Troubleshoot Your iPad: Restore - dummies

Troubleshoot Your iPad: Restore

By Edward C. Baig, Bob LeVitus

Fixing your iPad’s issues can often by solved by simple measures, but sometimes recharging, restarting, and restting don’t take care of the problem. Before you give up the ghost on your poor, sick iPad, you can try one more thing: restore.

Connect your iPad to your computer as though you were about to sync. But when the iPad appears in the iTunes sidebar, click the Restore button on the Summary tab. This action erases all your data and media and resets all your settings.

Because all your data and media still exist on your computer (except for photos you’ve taken, contacts, calendar events, notes, and On-the-Go playlists you’ve created or modified since your last sync, as noted previously), you shouldn’t lose anything by restoring.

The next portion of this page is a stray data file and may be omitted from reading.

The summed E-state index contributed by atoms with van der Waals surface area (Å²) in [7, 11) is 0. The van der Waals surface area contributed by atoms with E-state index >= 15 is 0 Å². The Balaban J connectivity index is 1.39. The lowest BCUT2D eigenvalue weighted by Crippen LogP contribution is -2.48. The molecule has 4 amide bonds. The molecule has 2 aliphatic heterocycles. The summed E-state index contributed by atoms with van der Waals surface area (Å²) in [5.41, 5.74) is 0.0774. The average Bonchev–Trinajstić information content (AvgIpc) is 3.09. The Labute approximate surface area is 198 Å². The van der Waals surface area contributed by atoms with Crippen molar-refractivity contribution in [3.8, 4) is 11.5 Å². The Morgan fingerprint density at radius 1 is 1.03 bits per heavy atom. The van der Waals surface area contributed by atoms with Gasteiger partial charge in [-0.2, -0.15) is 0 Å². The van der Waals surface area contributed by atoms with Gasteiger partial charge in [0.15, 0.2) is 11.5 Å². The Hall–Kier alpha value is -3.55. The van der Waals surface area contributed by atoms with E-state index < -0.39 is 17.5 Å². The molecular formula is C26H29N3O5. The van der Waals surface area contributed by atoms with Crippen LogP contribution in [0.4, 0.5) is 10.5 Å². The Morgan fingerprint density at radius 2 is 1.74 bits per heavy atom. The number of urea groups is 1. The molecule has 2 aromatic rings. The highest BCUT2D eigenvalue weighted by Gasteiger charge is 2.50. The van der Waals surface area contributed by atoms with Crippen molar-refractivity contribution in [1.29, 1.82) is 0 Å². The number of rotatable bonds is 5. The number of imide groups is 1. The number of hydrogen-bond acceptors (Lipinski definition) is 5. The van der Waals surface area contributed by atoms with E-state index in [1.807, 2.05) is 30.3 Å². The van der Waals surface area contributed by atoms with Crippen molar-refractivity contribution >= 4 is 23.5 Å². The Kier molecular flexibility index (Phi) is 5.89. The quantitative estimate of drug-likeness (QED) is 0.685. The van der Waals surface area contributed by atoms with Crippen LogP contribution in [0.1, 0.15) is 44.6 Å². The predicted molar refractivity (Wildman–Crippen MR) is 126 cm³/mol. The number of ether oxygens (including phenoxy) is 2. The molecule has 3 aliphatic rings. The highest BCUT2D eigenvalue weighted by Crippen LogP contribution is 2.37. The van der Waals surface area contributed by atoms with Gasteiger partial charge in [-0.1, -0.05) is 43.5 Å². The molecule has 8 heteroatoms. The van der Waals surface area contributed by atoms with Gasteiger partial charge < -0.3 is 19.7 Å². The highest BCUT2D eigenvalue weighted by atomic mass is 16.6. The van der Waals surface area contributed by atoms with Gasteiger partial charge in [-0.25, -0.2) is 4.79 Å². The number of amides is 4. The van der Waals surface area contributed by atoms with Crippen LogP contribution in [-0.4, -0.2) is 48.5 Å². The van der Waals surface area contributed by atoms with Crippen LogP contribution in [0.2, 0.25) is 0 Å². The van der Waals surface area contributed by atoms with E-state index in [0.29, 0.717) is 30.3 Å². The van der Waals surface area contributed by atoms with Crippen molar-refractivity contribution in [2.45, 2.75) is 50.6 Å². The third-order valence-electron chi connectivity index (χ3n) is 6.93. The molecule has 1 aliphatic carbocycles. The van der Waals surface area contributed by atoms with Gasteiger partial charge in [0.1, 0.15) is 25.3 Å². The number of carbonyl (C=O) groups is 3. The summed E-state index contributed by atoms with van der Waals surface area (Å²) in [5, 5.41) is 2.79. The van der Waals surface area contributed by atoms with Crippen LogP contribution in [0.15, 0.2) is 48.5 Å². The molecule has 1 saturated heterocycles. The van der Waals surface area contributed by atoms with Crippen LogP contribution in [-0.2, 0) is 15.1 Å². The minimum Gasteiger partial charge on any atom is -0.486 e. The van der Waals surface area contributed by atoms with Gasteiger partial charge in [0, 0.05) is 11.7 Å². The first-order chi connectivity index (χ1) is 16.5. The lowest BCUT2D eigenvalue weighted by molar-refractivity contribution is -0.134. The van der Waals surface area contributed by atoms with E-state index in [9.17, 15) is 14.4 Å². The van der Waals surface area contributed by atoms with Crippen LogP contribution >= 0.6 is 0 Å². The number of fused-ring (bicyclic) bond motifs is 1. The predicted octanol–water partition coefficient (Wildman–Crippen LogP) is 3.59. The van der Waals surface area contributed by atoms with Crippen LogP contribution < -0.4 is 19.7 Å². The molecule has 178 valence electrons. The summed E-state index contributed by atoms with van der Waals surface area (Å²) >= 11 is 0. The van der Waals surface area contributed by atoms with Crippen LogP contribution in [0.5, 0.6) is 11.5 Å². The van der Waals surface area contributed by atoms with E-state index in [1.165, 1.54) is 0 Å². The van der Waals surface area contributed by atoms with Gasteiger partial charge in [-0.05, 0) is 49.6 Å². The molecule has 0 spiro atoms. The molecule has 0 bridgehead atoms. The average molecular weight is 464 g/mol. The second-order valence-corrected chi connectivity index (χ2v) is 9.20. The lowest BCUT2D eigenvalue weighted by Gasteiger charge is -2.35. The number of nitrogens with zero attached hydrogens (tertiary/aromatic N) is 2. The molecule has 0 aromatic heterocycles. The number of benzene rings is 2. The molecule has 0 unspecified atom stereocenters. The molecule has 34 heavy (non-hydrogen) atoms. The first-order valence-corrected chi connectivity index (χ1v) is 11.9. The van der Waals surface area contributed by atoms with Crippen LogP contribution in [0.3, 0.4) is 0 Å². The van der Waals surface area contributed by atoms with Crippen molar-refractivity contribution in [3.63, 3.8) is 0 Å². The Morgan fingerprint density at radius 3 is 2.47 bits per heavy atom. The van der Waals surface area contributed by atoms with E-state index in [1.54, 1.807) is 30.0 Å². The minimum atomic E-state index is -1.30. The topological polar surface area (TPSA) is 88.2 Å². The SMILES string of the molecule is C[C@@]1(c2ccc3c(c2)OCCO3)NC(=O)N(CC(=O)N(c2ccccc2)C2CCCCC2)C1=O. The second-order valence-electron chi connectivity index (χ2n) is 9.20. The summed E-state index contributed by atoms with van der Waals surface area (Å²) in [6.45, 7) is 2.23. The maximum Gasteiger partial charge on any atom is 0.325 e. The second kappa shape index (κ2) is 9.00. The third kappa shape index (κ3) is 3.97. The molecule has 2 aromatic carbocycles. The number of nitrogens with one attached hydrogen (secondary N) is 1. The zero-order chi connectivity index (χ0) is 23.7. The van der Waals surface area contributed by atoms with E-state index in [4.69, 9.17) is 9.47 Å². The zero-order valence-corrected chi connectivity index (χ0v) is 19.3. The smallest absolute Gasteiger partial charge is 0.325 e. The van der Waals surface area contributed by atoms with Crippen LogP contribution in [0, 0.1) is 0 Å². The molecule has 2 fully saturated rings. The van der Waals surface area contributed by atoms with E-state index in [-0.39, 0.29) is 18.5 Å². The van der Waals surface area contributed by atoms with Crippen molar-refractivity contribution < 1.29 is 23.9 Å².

Your next sync will take longer than usual, and you may have to reset settings you’ve changed since you got your iPad. But other than those inconveniences, restoring shouldn’t cause you any additional trouble.

Performing a restore deletes everything on your iPad — all your data, media, and settings. You should be able to put things back the way they were with your next sync; if that doesn’t happen, for whatever reason, you can’t say you weren’t warned. That said, you may still be able to restore from an iTunes or iCloud backup.

The seven steps for troubleshooting your iPad are: Recharge, Restart, Reset your iPad, Remove your content, Reset settings and content, Restore, and Recovery mode.